Occupational Bias in Performance Appraisals
Taylor, Richard Lawrence
MetadataShow full item record
This dissertation investigates the question: are mission critical occupations more favored than other occupations in performance appraisals in pay pools? While many types of bias in performance appraisals occur, such as gender or race, occupational bias--favoring or showing preference for one occupation over another in performance appraisals and subsequent ratings-- has not been fully examined. There is a lack of empirical evidence that addresses occupational bias in performance appraisal and ratings in the Federal civil service sector, and more specifically the Department of Defense. The importance of occupational bias in performance appraisals is seen in the cost to organization and taxpayer, the degradation to fairness and trust in the workplace, and the erosion of organizational values. The methodology used to address this dissertationâ s hypothesis is a quantitative-qualitative inquiry that investigates performance ratings of the engineering occupational series within three Department of Defense (DOD) engineering agencies. The methodology is comprised of three parts: quantitative analysis of pay pool rating data and qualitative analysis of archived documents and expert interviews. Each part of the methodology is intended to be mutually supportive. The quantitative analysis yields a null finding of the hypothesis based on two findings. First, indicators of occupational bias were not found using differences of average occupational performance ratings between engineers and other occupations in three DOD engineering organizations. Second, Fiscal Year 2008 engineer occupational series performance ratings in three Department of Defense engineering agencies did not show statistically significant differences when compared to occupations such as personnel management specialists and accountants. This may be due to privacy act limitations in the data set used. Anecdotal evidence of preferences for mission critical occupations in performance appraisals and ratings was found to support the hypothesis.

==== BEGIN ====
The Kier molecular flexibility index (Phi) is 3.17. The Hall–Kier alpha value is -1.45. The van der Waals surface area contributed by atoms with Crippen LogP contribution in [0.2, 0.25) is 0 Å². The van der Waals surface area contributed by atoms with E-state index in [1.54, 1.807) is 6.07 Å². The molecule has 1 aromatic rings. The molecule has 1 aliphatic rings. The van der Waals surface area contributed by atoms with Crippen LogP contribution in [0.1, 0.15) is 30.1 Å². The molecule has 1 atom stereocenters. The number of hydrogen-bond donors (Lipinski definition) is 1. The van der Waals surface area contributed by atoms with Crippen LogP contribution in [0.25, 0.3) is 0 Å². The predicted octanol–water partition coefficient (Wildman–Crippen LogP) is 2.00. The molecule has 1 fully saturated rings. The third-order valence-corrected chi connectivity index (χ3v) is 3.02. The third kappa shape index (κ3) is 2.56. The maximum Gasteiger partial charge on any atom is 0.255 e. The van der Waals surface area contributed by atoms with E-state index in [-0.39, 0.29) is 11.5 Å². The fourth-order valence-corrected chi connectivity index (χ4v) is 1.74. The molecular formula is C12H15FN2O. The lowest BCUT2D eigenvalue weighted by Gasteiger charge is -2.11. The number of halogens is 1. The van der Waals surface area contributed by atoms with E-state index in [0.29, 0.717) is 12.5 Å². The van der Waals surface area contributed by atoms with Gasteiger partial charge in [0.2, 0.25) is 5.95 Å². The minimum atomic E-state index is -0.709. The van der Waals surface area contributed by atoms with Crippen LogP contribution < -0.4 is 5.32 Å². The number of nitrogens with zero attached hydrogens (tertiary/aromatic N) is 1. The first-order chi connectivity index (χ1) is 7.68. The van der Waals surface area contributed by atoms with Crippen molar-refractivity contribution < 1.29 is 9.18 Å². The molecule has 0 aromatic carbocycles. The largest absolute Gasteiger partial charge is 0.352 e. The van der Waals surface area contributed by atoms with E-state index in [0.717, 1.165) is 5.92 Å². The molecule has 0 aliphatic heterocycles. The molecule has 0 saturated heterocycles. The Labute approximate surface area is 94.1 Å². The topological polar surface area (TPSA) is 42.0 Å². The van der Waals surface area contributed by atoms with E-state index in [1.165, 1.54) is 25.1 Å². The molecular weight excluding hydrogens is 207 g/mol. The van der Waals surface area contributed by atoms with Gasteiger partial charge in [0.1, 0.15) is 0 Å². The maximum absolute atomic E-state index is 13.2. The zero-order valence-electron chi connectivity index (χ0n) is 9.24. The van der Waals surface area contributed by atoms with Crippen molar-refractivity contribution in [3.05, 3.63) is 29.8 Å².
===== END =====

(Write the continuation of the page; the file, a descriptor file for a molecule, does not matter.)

- Doctoral Dissertations